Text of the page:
The main content for this article was originally written by Motoaki Tanigo on his blog in Japanese I’ve made a few changes for clarity. For example, I changed the links to go to the English versions and added screenshots.

THETA UVC Blender Setup

Download the live streaming application from the RICOH site and install it on your PC or Mac desktop computer.


Update from Craig: I have a detailed tutorial on installing THETA UVC Blender live-streaming app.

Setup the Live Streaming Encoder

Download any of the live streaming applications recommended by YouTube, and do the set up. I’m using Wirecast Play.

Update from Craig: I’ve also tested Open Broadcaster Software (OBS) Studio 64 bit. It’s free and open source. Works great.

Create a Live Streaming Event on YouTube

1 Log into YouTube. Click on the “Upload” button. Click the “start” button on the live streaming.

2 On the live streaming menu, you’ll see “immediate delivery” and “event.” Select “event.”

3 Click on the “New live event” button. Add the title. Set the start time in the “basic information” tab description.

4 Click on the “Advanced Settings” tab. Click the checkbox for “This live stream is 360°” under the new 360° video section.

After completing these steps, click the “Create Event” button.

Start THETA S in Live Streaming Mode

THETA S in live streaming mode. The blue lights in the red circle flash. The word “Live” appears. Hold down the “camera” button of THETA S while pressing the “Power” button. The THETA will start in live streaming mode. If the setup is successful, the “Live” mark will light up on the front of the THETA S.

Deliver the Live Streaming Encoder to YouTube

Connect the THETA S to set up the encoder. Add “THETA UVC Blender” as the camera.

In Wirecast Play, click on the “stream” button, to authenticate the YouTube account, to start the live streaming.

Update from Craig: For OBS, copy the Stream key into the box below.

Settings => Stream => Stream key

Here’s my Video resolution settings. As of 5/5/16, the THETA S can only output 1920 x 720 through the USB UVC Blender driver.

360 Degree Live Streaming Example

This video will give you a feeling for what it looks like when it’s streaming:

Update from Craig.

Found this cool and awesome video tutorial on live streaming to YouTube with the THETA S by Jeremy Sciarappa.

I was able to successfully to get live streaming to YouTube using Open Broadcaster Software (OBS) Studio. Although the process took me a few days to figure out, you should be able to get everything set up in 15 minutes. The documentation from YouTube was pretty thin when they first announced support of 360 streaming. Thanks to the wonderful magic of the community, there is now wealth of documentation on this process, only a week after the announcement. It will be easy for you to get set up and stream 360 videos.:-) Let’s dive in!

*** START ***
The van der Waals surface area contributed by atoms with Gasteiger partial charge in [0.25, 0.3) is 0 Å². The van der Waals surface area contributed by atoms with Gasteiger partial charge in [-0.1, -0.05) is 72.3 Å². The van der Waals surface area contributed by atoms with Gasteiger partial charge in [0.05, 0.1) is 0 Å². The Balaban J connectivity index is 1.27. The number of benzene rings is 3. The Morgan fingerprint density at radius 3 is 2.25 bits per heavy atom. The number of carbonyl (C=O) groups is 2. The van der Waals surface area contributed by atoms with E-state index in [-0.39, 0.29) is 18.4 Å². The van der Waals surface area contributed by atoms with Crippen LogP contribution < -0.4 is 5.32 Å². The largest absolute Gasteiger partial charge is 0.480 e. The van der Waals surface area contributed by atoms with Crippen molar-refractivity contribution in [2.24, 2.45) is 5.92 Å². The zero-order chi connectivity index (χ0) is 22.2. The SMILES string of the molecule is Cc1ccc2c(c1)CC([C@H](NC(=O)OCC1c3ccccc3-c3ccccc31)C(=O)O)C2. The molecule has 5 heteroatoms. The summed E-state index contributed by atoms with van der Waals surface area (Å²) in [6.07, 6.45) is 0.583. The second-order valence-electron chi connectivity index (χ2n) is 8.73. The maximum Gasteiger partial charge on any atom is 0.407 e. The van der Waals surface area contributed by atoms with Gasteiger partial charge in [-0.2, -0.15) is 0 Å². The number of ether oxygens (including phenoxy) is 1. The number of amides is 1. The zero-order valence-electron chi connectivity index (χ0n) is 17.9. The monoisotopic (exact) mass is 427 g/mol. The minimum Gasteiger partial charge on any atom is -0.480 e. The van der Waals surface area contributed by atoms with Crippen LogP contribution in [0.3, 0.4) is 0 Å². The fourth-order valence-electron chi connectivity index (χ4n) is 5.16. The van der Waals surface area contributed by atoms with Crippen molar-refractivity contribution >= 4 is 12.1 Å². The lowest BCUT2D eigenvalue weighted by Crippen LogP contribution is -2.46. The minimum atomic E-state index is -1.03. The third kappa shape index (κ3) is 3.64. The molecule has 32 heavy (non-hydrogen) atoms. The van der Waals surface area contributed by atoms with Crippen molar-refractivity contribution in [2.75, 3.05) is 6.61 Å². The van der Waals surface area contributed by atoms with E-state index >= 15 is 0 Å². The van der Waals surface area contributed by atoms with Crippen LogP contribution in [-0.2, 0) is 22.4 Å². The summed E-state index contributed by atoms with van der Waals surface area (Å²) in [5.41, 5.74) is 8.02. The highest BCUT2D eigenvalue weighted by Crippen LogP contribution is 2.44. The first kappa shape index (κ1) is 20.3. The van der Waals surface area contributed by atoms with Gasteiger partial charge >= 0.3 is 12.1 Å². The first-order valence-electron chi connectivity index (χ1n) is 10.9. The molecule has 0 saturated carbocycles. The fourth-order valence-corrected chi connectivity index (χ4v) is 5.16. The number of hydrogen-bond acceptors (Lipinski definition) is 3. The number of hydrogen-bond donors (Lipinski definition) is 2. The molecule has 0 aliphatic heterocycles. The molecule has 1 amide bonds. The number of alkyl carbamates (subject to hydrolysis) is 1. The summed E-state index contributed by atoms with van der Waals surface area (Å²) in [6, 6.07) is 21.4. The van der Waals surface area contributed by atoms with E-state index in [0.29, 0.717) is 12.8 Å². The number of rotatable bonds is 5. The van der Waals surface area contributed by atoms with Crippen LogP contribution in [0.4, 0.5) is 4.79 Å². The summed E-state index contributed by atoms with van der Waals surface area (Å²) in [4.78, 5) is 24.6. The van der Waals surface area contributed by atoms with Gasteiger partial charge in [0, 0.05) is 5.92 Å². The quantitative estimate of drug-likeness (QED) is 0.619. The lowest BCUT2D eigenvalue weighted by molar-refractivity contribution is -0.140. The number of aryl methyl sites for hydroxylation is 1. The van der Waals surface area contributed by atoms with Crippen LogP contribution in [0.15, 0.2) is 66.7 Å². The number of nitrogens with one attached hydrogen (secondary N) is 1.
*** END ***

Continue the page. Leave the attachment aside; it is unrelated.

You should follow the video tutorial above by Jeremy Sciarappa. If you’re having problems installing the software, refer to this article on THETA live streaming with equirectangular output.

I’ve documented some of the problems I encountered in the hope that it’ll help other people avoid these pitfalls.

First, I needed to delete my existing webcam from the “Camera” list in Live Control Room. Then, I realized that I was having bandwidth problems, which resulted in a blurry image.

I decided to use Custom settings instead of Quick. I’m not sure if this is needed, but it worked for me.

I also realized that the Stream Name is different per event.

When I first started using OBS, I didn’t have the screen sized properly. Right click on the UVC THETA source (or whatever you named the camera source) and select Transform => Stretch to screen.

I then hit Start Streaming from my Windows 10 computer in Palo Alto.

Take a break and celebrate with your friends around the world. My colleague Tyler was able to see the 360 stream in San Francisco with full navigation. He wants to buy a headset now.

Live stream configuration test using my Palo Alto home Internet for upstream. Image is clearer when I have more bandwidth I’ll update the blurry image above when I bring my laptop to a place with more bandwidth. The actual bitrate at my house is under 1Mbps, too low for a good test.

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